Since creating The Balanced Guy blog, I’ve continually had to examine my own efforts at being “balanced.” One insight is that managing time and energy is a lot like managing a stock portfolio: If you broadly diversify, you eliminate a lot of the ups and downs, however, you end up with the S&P 500 or Wilshire 5000 return—relatively safe but unspectacular. The same is true of time: Get involved in too much and the result is a lot of nothing completed at a superficial level with average results. It’s not that it’s impossible to achieve it all, to be a Renaissance Man, but there’s a reason why history has a limited number of da Vincis, Newtons, and Franklins. And while I like to fantasize that I’d be able to cleverly banter with these guys, seamlessly shifting with the conversation from science to art to philosophy to politics, I have a feeling I would come up short. I’ve come to realize that, like most people, I am interested in all the world has to offer but I have to focus on fewer areas of interest and not become sidetracked by the distraction of, say, botany (like Leonardo). You are probably thinking, “Duh. What took you so long to figure this out?” To which I would respond, unless you have the ADD-motivated approach to life like I do, it’s not a foregone conclusion.
It’s no great secret that to be really good at something takes a significant investment of time and energy (“investment” being the operative word). I’m not saying that you have to adhere to the ungodly 10,000-hour rule as put forth by Malcolm Gladwell in his book Outliers, but focusing your efforts on fewer things in life very simply will get you better overall results. Consider it the value investing approach to life: Warren Buffett is quite the financial guru and his investing style is one worth emulating (not to mention he does a killer Axel Rose impression), however, some people might say that Warren doesn’t diversify enough which can be risky. I would respond by saying, first, Buffett didn’t get to be one of the richest men on the planet by being a lousy money manager. Second, which is riskier: owning so many different stocks that you can’t keep up with every company let alone understand each stock in sufficient depth, or owning stock in a few companies that you understand very well and have the time to keep up with? And my last point: Life is risky so get over it. If you choose the index fund approach, it requires very little effort, but don’t expect anything more than average returns. If you take the value investing approach, you’ll put in sold effort and see solid, above-average (but not necessarily spectacular) returns over a long period of time. If you don’t want to put forth the effort, then be prepared for a life of average. (Of course, these approaches are both different than speculation, which essentially is a real roll of the dice: some spectacular results if you get lucky, some devastating losses if you don’t.)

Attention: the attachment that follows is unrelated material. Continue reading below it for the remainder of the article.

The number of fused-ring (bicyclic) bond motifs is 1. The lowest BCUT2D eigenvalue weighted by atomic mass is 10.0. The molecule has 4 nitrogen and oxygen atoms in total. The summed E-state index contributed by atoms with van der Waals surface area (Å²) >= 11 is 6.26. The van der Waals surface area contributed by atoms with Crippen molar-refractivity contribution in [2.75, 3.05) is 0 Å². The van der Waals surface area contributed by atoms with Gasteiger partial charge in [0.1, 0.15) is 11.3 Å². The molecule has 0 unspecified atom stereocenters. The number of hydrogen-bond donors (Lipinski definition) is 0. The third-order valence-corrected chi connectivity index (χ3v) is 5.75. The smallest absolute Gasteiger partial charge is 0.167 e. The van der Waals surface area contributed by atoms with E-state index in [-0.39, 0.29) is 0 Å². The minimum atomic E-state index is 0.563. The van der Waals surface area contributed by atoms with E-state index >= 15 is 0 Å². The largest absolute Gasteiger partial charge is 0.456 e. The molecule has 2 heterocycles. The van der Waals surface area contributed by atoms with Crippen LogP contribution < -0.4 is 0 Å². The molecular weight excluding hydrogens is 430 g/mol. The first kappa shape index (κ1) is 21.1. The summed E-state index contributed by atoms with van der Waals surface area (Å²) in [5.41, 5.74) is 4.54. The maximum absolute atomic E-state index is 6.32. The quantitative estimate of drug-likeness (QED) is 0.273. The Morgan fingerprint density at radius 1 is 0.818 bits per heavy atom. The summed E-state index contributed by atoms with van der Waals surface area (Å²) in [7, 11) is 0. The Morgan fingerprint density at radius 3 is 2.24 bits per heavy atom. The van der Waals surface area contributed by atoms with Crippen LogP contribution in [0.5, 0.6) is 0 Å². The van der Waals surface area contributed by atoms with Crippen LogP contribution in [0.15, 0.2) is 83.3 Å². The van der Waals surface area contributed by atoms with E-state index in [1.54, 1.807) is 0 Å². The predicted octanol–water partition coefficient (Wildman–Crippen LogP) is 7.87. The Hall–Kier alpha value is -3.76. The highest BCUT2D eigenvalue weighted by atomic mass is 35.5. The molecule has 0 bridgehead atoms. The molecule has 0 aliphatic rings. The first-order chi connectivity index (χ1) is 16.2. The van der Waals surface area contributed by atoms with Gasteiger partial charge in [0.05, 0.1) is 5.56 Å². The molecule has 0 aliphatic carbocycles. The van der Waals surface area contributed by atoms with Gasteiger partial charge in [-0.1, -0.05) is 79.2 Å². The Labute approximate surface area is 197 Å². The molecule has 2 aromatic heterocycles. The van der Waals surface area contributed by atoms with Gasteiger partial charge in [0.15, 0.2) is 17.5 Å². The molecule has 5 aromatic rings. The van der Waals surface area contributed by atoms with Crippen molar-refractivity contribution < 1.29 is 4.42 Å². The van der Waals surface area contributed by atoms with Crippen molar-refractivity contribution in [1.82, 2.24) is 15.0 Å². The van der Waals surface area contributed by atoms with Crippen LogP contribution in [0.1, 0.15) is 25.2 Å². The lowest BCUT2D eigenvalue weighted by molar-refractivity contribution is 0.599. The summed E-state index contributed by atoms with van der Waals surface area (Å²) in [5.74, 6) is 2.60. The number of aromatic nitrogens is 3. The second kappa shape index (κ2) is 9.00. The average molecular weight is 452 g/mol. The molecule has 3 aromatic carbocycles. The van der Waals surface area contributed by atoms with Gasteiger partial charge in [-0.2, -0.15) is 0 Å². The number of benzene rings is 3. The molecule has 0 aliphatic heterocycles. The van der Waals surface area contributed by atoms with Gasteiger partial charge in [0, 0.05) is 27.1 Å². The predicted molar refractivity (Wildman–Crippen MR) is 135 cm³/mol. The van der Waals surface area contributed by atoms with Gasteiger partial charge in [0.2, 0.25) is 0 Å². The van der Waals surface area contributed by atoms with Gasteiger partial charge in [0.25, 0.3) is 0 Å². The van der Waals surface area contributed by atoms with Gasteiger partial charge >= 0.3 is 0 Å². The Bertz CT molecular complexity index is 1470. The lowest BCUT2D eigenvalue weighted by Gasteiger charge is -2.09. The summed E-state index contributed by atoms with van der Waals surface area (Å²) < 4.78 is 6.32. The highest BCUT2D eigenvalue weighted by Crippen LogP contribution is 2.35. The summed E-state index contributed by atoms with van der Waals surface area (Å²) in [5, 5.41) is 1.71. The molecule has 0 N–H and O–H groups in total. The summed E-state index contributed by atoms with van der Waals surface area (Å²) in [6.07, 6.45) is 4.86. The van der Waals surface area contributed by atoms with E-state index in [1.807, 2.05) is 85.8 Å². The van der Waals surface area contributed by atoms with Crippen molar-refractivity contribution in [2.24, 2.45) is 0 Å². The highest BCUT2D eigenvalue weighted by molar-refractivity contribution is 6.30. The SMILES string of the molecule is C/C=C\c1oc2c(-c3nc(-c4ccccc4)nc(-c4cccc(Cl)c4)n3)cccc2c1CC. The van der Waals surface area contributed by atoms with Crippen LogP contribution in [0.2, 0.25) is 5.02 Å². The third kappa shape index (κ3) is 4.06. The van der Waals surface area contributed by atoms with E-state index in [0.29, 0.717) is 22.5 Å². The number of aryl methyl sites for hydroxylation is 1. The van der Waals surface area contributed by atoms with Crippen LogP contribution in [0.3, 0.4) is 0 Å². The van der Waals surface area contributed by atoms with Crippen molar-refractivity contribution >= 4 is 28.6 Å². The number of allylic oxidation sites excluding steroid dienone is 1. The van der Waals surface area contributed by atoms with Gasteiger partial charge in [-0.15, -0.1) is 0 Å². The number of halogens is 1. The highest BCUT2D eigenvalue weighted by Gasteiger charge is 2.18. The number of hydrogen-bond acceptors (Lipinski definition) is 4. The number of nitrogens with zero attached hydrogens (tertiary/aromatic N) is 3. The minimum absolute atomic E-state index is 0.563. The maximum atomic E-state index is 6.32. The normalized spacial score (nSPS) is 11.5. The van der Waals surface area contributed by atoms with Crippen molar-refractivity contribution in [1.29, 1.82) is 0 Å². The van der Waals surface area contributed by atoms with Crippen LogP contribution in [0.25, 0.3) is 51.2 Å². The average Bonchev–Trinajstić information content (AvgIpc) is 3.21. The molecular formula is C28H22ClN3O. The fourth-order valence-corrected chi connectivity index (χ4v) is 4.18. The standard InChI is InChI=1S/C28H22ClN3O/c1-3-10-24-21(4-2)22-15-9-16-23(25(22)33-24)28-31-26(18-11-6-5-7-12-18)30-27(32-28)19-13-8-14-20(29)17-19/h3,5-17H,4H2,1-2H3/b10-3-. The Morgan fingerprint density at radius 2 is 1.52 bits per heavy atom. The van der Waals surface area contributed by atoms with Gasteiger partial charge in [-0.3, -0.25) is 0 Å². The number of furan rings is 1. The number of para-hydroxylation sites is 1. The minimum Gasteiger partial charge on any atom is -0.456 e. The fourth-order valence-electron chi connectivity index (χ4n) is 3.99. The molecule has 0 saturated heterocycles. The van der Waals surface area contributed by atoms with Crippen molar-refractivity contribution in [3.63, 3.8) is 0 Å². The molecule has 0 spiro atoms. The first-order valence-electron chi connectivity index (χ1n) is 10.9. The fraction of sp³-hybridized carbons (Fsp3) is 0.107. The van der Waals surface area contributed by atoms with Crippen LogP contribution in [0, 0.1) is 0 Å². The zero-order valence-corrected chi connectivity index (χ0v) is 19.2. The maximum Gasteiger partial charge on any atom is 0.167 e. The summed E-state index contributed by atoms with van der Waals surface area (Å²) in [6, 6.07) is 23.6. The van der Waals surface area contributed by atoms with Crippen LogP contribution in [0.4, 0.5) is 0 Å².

Now, to get back to my original point: Life is a lot like investing. Sometimes there are moments akin to speculative stock trading: a trip to Vegas; being the 100,000th customer to walk through the door; a winning lottery ticket. But these aren’t methods you can depend on to pay the bills, let alone build your life around. However, if you keep playing tennis every week or create yet another painting, you’ll soon develop real skill and actually get better. In my life, I’m trying to achieve more of a value investing approach by identifying a few things to learn about and become somewhat of an “expert” in. This doesn’t mean that I’ve ceased being interested in the world around me; I’m simply making more of an effort to be focused in my free time. You never know where it might lead; I’m fairly certain that I’ll never be asked to write an advice column or to be a guest speaker at a conference by knowing a little about a lot (unless I make it onto Jeopardy!). The hard part, as with most things, is putting in the effort on the front end when it feels like your chances of improving are zilch. Yes, it’s frustrating and we are all guilty of giving up out of a fear of failure. However, as confidence builds, eventually we all come to realize that we’re actually pretty good at what we’ve been doing all along.
So, if you’ve already succeeded at managing the information overload—trying to be everywhere, do everything, and please everyone at once and all of the time—I applaud you. I’ll be the first to admit it’s a difficult balancing act, hence why it is such a challenge to be a real “Balanced Guy.”
The writer of The Balanced Guy, Roman Horoszewski, is not particularly balanced but he’s trying to be. He makes an effort by not only doing “guy stuff,” but also by spending time with his three sons and wife while attempting to remain informed about the world around him. He and his family live in the Princeton, N.J. area. His blog is @ http://thebalancedguy.blogspot.com/.